Last season, Jeff Samardzija simply wanted to prove he could be a starting pitcher for the Cubs.
This season, the big right-hander is on a mission to establish himself as one of the best starters in baseball.
“Absolutely,” he said. “If you don’t have that in mind and you don’t have those goals, you should rethink your situation.
“Obviously I want to be the best, but that’s proven on the field.”
Chicago manager Dale Sveum wasted little time naming the 28-year-old Samardzija his Opening Day starter and expects him to have a monster year.
“I expect for him to be one of the top 10 starters in all of baseball with that kind of stuff,” he said. “He’s got all the ability and now the experience to be one of those guys.”
Samardzija went 9-13 with a 3.81 ERA last season — his first as a starter — when the Cubs lost 101 games. He had a 2.58 ERA after the All-Star break and pitched his first career complete game in his final start, firing a four-hitter with nine strikeouts in a 4-3 win at Pittsburgh.
“He came into his own those last eight starts,” Sveum said. “He was just incredible.”
Samardzija also was impressive Saturday, firing five shutout innings in the Cubs’ 5-1 victory over the Texas Rangers in a split-squad exhibition before 9,005 on Big League Weekend at Cashman Field.
The former Notre Dame wide receiver, who allowed three hits and a walk with three strikeouts, pitched here last year on St. Patrick’s Day.
“I enjoy coming here and pitching,” he said. “The atmosphere is always outstanding, there’s great support for both teams and it’s always a live, rowdy atmosphere.
“It’s great to get that feeling of the season and still try to keep your emotions in check.”
Seven years after playing his last game for the Fighting Irish, the 6-foot-5-inch Samardzija — whose shoulder-length hair brings to mind Tim Lincecum before the barber got to him — still brings a football mentality to the mound.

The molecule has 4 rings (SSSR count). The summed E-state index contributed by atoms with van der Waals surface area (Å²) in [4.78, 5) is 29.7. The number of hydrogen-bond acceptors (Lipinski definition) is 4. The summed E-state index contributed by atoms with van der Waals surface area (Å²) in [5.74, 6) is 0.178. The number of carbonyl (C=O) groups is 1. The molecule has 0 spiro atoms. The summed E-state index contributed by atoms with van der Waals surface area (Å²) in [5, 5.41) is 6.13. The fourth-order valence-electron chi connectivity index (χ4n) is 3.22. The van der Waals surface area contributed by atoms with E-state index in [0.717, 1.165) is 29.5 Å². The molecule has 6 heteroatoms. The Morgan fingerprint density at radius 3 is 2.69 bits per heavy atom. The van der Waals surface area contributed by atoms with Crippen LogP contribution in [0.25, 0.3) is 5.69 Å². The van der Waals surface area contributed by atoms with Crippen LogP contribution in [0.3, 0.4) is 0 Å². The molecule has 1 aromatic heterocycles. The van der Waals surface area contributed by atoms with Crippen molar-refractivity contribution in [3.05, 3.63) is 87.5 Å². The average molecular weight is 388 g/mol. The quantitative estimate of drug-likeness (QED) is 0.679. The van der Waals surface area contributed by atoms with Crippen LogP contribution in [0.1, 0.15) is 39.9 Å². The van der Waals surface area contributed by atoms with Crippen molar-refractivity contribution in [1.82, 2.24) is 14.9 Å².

“I call it gorilla pitching,” Sveum said. “Sometimes he’ll start trying to throw the ball as hard as he possibly can.
“He knows that it works sometimes but you can’t keep doing it inning after inning.”
Entering his sixth season with the Cubs, Samardzija said he has learned how better to harness his emotions.
“Early in my career, I always had to battle too much emotions and having that mentality,” he said. “To kind of suppress that for a while and really learn how to pitch as a pitcher helped out a lot. But there’s certain times when you need that little extra energy or that extra fire to get through tough situations.”
After finishing his Notre Dame career with school receiving records for yards (2,593), receptions (179) and touchdowns (27), Samardzija struggled over his decision to pursue a career in professional football, baseball or both.
“I loved them both, so it was going to be a tough decision either way,” he said. “I was intrigued by the amount of time I had put into football that I hadn’t put into baseball. I was intrigued by where the ceiling was and where we could get to.”
Samardzija said he didn’t watch all of Notre Dame’s football games this past season, when the Fighting Irish made a run to the BCS national championship game.
“I watch it here and there, but in the offseason you catch up on your sleep,” he said. “Those games start early.”
Samardzija said he’s not a big fan of the Fighting Irish’s basketball uniforms — “they’re terrible” — or team, either, something that stems from his childhood in Indiana.
“I remember growing up being a Notre Dame football fan as a kid and an (Indiana) Hoosiers fan for basketball because my dad was a big Bobby Knight guy,” he said. “He liked to take Bobby Knight’s coaching ways and apply them to 12-year-old Little League baseball, which was always interesting.”
Maybe that’s where the gorilla pitching really comes from.
■ NOTES — Hall of Fame pitcher Nolan Ryan, the Rangers’ CEO, threw out the first pitch to Texas prospect Joey Gallo, the 2012 Nevada Gatorade Player of the Year for Bishop Gorman. ... Gallo entered at third base in the sixth inning and doubled in his only at-bat, a 420-foot drive off the center-field wall. ... Rangers prospect Drew Robinson, a Silverado grad, entered at first base in the seventh and struck out in his only at-bat.
Contact reporter Todd Dewey at firstname.lastname@example.org or 702-383-0354.